Even the principal of the school, Geraldine Davies, has started learning Mandarin, although she admits that languages are not her strong point. "I have Mandarin on my iPod on the train," she says. "I greet the students in Mandarin, but I did only French and Italian at O level. My languages improve with a glass of wine, but I'm still really a chemist at heart. Learning Mandarin made me anxious; it made me remember what it's like to be a learner."

The school has been open for only a year, nursing a group of 180 students in Year 7 (aged 11-12) and 125 in Year 12 (aged 16-17). All follow compulsory courses in Mandarin, with Year 7 doing one and a half hours a week. This academic year, there will be two qualified Mandarin teachers including Yin, who trained as a teacher in China before coming to the UK. Support is offered to students who speak a range of community languages, in particular to boost their reading and writing.

`A bold statement'

But the obsession with Chinese does not stop at language learning - it permeates everything in the school. For example, Bowen went as far as teaching himself t'ai chi so he could hold sessions with students and would like to gain a qualification in Mandarin so that he can eventually teach it.

Students are also treated to masterclasses in Chinese writing and have created artistic displays on the meaning of different colours in Chinese culture. Experts have visited to teach fan dancing, opera mask painting, calligraphy and Chinese cookery. The school also receives support for its Chinese curriculum in the form of three native-speaking mentors, currently undergraduates at University College London, the academy's sponsor.

"If we have to make a bold statement about doing Mandarin, we have to do it damn well," Bowen says. "But by making that bold statement, we have also to make it accessible to all children."

The school aims for all students to achieve a qualification of some kind, from an Asset Languages certificate to a GCSE or A level. "Our ambition is to establish ourselves as a centre of excellence for Mandarin," Bowen says.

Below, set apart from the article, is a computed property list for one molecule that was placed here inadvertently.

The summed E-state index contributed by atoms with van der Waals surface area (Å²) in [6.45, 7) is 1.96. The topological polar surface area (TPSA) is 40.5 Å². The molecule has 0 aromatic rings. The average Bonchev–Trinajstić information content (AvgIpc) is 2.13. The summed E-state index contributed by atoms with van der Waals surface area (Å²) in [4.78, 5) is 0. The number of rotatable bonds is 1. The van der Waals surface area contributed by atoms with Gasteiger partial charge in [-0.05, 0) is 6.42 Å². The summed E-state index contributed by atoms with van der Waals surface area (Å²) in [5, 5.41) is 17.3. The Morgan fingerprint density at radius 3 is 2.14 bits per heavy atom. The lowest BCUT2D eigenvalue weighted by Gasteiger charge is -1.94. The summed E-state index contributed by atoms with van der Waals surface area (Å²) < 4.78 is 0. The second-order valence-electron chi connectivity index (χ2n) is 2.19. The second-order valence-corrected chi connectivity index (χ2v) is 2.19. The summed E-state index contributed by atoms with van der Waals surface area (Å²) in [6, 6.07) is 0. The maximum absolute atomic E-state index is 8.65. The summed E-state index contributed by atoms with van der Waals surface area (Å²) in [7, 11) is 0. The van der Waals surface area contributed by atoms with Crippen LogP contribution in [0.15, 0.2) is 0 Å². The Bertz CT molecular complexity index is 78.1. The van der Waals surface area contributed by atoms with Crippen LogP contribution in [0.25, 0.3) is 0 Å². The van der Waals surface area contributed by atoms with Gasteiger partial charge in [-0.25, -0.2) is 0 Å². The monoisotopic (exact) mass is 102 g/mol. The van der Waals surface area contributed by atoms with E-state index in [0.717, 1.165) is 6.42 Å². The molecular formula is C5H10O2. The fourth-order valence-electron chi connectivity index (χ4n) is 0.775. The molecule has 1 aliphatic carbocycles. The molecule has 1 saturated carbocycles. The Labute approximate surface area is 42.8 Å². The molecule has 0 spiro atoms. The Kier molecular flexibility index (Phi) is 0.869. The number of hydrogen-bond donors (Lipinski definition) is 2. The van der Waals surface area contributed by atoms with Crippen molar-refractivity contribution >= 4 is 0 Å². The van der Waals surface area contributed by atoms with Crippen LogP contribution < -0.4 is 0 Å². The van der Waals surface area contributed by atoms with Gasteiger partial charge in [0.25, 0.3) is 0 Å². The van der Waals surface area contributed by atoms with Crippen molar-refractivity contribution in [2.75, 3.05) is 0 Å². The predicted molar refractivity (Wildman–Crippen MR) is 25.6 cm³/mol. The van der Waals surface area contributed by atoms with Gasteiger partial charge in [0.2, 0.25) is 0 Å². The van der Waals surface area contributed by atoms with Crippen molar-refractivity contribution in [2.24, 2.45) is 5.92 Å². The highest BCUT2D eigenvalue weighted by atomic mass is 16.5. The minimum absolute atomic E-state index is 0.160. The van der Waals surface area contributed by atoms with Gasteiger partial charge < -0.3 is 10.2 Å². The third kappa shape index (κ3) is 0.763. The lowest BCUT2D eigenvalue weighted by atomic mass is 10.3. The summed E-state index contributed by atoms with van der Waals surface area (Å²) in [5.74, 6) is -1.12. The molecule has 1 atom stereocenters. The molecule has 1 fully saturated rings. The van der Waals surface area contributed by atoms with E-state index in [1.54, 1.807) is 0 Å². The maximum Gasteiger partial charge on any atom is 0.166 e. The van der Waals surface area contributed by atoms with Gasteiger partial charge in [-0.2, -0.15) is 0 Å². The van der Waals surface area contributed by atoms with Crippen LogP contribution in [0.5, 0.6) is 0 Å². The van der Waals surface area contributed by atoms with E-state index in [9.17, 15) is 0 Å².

Senior staff say the first year of the project has gone well, although there have been occasional complaints from parents that Mandarin is the only language currently available. Spanish will be offered from this month and there are plans to introduce other languages in due course.

But this blanket approach to languages is on the rise: it is being adopted in a number of schools including City Heights, a new academy in Lambeth, South London, which opens this month. There, principal Jim Henderson intends to make Spanish language and culture its specialism, giving every student and all staff the opportunity to learn the language and culture of Spain and Latin America.

He also hopes to form partnerships with schools in Spanish-speaking countries, and there will be an emphasis on Latin American history in humanities.

"Language has to follow culture. If you're not interested in the country and the people, why would you be interested in the language?" Henderson asks. "This approach aims to enthuse the children with an interest in Spain and other Spanish-speaking countries, and language learning becomes part of that." A number of support staff are Spanish speaking and all the school signage is written in Spanish as well as English.